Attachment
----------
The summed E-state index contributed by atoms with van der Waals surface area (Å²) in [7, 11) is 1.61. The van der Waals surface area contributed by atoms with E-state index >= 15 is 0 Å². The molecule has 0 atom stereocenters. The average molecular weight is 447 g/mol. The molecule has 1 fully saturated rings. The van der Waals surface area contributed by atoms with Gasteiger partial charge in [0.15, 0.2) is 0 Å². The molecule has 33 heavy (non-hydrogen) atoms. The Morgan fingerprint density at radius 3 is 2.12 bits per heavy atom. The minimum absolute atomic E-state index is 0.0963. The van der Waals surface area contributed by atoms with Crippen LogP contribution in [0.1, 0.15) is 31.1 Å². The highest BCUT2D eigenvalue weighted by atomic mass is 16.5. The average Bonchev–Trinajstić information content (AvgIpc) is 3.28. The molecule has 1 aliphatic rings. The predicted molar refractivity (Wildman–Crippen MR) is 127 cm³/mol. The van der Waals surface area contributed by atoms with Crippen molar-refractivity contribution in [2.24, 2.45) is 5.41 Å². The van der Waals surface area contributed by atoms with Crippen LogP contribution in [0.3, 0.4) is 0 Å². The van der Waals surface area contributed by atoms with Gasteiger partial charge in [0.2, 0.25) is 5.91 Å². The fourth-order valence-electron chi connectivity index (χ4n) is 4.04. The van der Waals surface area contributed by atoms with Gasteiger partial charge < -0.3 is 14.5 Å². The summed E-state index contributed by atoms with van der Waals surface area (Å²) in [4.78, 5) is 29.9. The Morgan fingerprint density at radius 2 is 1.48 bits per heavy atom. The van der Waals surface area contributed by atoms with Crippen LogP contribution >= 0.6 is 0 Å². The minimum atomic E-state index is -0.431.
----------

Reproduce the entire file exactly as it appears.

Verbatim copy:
The summed E-state index contributed by atoms with van der Waals surface area (Å²) in [7, 11) is 1.61. The van der Waals surface area contributed by atoms with E-state index >= 15 is 0 Å². The molecule has 0 atom stereocenters. The average molecular weight is 447 g/mol. The molecule has 1 fully saturated rings. The van der Waals surface area contributed by atoms with Gasteiger partial charge in [0.15, 0.2) is 0 Å². The molecule has 33 heavy (non-hydrogen) atoms. The Morgan fingerprint density at radius 3 is 2.12 bits per heavy atom. The minimum absolute atomic E-state index is 0.0963. The van der Waals surface area contributed by atoms with Crippen LogP contribution in [0.1, 0.15) is 31.1 Å². The highest BCUT2D eigenvalue weighted by atomic mass is 16.5. The average Bonchev–Trinajstić information content (AvgIpc) is 3.28. The molecule has 1 aliphatic rings. The predicted molar refractivity (Wildman–Crippen MR) is 127 cm³/mol. The van der Waals surface area contributed by atoms with Crippen molar-refractivity contribution in [2.24, 2.45) is 5.41 Å². The van der Waals surface area contributed by atoms with Crippen LogP contribution in [0.3, 0.4) is 0 Å². The van der Waals surface area contributed by atoms with Gasteiger partial charge in [0.2, 0.25) is 5.91 Å². The fourth-order valence-electron chi connectivity index (χ4n) is 4.04. The van der Waals surface area contributed by atoms with Gasteiger partial charge < -0.3 is 14.5 Å². The summed E-state index contributed by atoms with van der Waals surface area (Å²) in [4.78, 5) is 29.9. The Morgan fingerprint density at radius 2 is 1.48 bits per heavy atom. The van der Waals surface area contributed by atoms with Crippen LogP contribution >= 0.6 is 0 Å². The minimum atomic E-state index is -0.431.